99  \medskip %
100  \begin{itemize}
101  \item A compiler from C to executable 8051 binaries, formalised in Matita as
102    \blue{\lstinline|compiler.ma|} \dots
103  \item \dots which adds labels and cost information to C source code
104  \item \dots with exact values for time and space used by the binary.
105
106    \medskip %
107  \item A machine-checked proof of this in Matita
108    \blue{\lstinline|correctness.ma|}:
109
110    \smallskip %
111    \begin{itemize}
112    \item Addressing \red{intensional} properties --- clock cycles, stack bytes
113
114      \smallskip %
115    \item As well as \red{extensional} properties --- functional correctness.
116    \end{itemize}
117  \item An executable cost-annotating compiler \blue{\lstinline|cerco|}
118    extracted from the formalisation.
119  \end{itemize}
120
121  \medskip %
122  This talk treats the front-end compiler and proof, describing the technical
123  challenges and contributions from the work in Period~3.
124 
125\end{frame}
126
127\begin{frame}{Compiler}
128
129  The CerCo compiler, given C source code, will generate:
130  \begin{itemize}
131  \item Labelled Clight source code;
132  \item Labelled 8051 object code;
133  \item Cost maps: for each label a count of time (clock cycles) and space
134    (stack bytes) usage.
135  \end{itemize}
136
137  \medskip %
138  The compiler operates in multiple passes, with each intermediate language
139  having an executable semantics in Matita: %
140  \vspace*{-\medskipamount}
141  \begin{center}
142    \includegraphics[width=0.7\linewidth]{compiler-plain.pdf.eps}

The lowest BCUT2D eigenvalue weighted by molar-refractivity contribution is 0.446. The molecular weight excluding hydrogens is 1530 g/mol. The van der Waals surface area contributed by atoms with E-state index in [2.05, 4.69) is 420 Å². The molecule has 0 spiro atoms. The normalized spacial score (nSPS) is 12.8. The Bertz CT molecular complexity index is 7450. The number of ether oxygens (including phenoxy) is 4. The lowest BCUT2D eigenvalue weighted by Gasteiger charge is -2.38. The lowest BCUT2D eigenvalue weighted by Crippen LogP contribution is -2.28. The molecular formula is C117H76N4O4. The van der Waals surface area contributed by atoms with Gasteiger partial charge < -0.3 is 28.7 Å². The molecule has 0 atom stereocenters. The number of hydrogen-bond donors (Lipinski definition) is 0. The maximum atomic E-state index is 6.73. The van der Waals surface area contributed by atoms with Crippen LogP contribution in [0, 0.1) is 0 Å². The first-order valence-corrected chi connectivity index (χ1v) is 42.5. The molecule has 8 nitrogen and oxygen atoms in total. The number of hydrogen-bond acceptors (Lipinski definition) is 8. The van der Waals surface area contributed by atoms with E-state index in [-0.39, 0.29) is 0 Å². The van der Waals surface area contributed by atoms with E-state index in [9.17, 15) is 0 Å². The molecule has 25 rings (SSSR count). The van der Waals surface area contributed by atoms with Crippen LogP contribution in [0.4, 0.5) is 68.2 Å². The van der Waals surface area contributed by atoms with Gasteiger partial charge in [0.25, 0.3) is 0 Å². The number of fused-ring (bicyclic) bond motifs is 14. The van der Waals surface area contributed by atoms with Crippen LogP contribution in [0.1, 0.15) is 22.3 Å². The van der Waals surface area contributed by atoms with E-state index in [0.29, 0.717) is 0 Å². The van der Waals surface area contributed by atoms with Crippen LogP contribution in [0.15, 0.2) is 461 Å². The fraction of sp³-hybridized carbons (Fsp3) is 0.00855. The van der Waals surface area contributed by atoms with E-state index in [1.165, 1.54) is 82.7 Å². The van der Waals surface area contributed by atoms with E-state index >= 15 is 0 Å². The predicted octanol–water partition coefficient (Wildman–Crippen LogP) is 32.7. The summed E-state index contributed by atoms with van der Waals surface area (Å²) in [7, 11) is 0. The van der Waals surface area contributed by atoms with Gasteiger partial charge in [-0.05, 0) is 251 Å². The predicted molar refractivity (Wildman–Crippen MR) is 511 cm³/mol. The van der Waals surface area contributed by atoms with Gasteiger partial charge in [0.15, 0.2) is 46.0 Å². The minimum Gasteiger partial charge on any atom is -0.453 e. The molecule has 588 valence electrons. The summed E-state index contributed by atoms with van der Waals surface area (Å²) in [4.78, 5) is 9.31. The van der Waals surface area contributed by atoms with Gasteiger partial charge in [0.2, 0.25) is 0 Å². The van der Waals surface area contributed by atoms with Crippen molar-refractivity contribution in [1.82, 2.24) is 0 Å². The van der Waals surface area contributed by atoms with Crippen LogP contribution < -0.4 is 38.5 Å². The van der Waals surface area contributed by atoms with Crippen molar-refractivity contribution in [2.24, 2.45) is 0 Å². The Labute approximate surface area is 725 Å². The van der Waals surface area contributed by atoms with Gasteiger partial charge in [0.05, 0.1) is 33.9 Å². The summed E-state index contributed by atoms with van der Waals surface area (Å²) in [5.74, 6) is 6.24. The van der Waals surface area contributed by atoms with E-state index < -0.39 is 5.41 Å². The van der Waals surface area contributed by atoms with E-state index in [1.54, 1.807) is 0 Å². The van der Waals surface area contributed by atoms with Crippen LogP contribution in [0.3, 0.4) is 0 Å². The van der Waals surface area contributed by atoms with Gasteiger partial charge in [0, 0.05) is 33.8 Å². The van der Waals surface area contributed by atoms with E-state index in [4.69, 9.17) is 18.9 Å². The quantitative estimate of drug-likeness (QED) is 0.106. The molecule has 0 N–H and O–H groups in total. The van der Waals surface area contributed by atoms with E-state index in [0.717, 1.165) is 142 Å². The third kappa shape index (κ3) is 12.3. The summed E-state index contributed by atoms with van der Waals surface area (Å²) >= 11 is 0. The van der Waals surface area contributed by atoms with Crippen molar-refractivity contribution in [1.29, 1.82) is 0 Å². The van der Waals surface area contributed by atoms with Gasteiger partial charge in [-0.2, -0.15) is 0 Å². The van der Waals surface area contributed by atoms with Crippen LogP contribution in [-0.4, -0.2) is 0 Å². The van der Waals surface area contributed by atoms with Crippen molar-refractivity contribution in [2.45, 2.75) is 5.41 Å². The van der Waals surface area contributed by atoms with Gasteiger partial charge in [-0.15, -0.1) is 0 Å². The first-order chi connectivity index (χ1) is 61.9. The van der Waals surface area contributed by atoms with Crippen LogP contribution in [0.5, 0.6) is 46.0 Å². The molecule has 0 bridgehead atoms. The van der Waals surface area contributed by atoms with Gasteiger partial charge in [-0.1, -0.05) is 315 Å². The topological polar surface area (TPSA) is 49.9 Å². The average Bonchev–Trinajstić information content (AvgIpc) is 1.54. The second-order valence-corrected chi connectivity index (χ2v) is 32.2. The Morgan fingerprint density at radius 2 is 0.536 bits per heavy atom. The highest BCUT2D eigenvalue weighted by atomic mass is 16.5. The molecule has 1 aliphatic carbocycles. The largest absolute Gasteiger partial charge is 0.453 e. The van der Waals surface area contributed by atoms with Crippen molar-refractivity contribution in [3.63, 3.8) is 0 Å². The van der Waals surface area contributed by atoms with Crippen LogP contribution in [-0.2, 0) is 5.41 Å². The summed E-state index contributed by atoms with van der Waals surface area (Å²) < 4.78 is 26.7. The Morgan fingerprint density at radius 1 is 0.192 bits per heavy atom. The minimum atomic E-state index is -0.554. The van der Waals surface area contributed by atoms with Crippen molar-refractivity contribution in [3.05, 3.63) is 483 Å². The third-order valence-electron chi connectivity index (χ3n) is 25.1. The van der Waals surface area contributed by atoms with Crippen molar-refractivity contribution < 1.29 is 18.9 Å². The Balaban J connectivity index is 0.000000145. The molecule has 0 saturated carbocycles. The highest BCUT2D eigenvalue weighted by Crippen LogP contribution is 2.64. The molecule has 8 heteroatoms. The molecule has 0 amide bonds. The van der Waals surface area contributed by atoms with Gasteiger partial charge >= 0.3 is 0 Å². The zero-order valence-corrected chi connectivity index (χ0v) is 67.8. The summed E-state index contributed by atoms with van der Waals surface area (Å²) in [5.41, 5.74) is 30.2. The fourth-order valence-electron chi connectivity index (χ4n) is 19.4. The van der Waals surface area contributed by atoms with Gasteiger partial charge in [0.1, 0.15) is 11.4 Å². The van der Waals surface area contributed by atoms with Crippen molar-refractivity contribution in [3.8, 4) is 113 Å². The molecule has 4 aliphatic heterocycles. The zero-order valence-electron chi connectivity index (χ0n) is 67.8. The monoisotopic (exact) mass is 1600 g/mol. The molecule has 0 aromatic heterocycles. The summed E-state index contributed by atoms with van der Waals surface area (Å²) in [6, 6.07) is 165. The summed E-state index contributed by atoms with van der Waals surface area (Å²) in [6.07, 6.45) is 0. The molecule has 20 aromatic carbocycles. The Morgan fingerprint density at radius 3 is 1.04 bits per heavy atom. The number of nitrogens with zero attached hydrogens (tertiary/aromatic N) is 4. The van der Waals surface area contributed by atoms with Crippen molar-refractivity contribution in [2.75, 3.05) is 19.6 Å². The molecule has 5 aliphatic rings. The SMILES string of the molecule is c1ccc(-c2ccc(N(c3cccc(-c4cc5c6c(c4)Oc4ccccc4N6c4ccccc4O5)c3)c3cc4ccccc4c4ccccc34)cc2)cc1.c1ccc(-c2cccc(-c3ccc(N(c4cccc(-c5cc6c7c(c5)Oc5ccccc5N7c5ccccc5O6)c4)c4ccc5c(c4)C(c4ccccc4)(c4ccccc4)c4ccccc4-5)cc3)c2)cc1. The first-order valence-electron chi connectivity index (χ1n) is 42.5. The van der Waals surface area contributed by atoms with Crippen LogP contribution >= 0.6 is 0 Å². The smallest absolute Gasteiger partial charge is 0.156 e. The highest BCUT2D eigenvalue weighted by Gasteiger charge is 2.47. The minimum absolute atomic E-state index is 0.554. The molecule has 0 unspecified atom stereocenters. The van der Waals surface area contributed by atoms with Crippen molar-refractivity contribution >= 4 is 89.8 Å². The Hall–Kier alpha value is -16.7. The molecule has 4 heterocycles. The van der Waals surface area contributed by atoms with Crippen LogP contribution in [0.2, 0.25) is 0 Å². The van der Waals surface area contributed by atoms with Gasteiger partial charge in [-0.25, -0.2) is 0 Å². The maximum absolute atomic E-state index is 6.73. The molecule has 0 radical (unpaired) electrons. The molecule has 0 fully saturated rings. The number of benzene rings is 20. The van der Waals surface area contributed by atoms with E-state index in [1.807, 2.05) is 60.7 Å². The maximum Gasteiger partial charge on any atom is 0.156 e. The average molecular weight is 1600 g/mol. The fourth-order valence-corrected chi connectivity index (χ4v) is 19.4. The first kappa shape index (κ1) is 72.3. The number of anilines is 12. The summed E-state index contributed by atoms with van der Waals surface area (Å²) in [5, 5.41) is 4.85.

143  \end{center}
144  \vspace*{-\medskipamount}
145
146\end{frame}
147
148\begin{frame}{Correctness}
149 
150  Suppose we have C source with labelled Clight, labelled 8051 binary, and
151  cost maps all generated from the CerCo compiler.
152
153  \medskip %
154  Then the Matita theorem for correctness is that:
155  \begin{itemize}
156  \item Executing the original and labelled Clight source gives the same
157    behaviour;
158  \item Executing the 8051 binary gives the same observables: labels and
159    call/return;
160  \item Applying the cost maps to the trace of C labels correctly
161    describes the time and space usage of the 8051 execution.
162  \end{itemize}
163
164  In fact we give an exact result on all \red{measurable subtraces}: from any
165  label to the end of its enclosing function.
166
167  \medskip %
168  The machine-checked proof is the concatenation of correctness results for
169  the front end, the back end, and the assembler.
170
171\end{frame}
172
173\begin{frame}{Front-End Progress}
174 
175  \vspace*{-\bigskipamount}
176  \begin{center}
177    \includegraphics[width=0.7\linewidth]{compiler-plain.pdf.eps}
178  \end{center}
179  \vspace*{-\medskipamount}
180
181  At the start of Period~3 the front end included in Matita:
182  \begin{itemize}
183  \item Executable semantics for source and intermediate languages;
184  \item Labelling and compilation of source through these;
185  \item Innovation of \red{structured traces}, originally to support timing
186    computation in the assembler.
187  \end{itemize}
188
189  At the completion of Period~3, the front end now includes proofs of
190  correctness for all these stages, extension to stack usage, and considerable
191  refinement of the existing formal development.
192 
193\end{frame}
194
195\begin{frame}{Front-End Contribution}
196
197  Notable features and original elements of the front-end include:
198  \begin{itemize}
199  \item Proof layering:
200    \begin{itemize}
201    \item A \blue{functional correctness proof};
202    \item A \blue{cost proof}, separate but depending on functional
203      correctness.
204    \end{itemize}
205  \item \blue{Internal checks} as a proof shortcut, like translation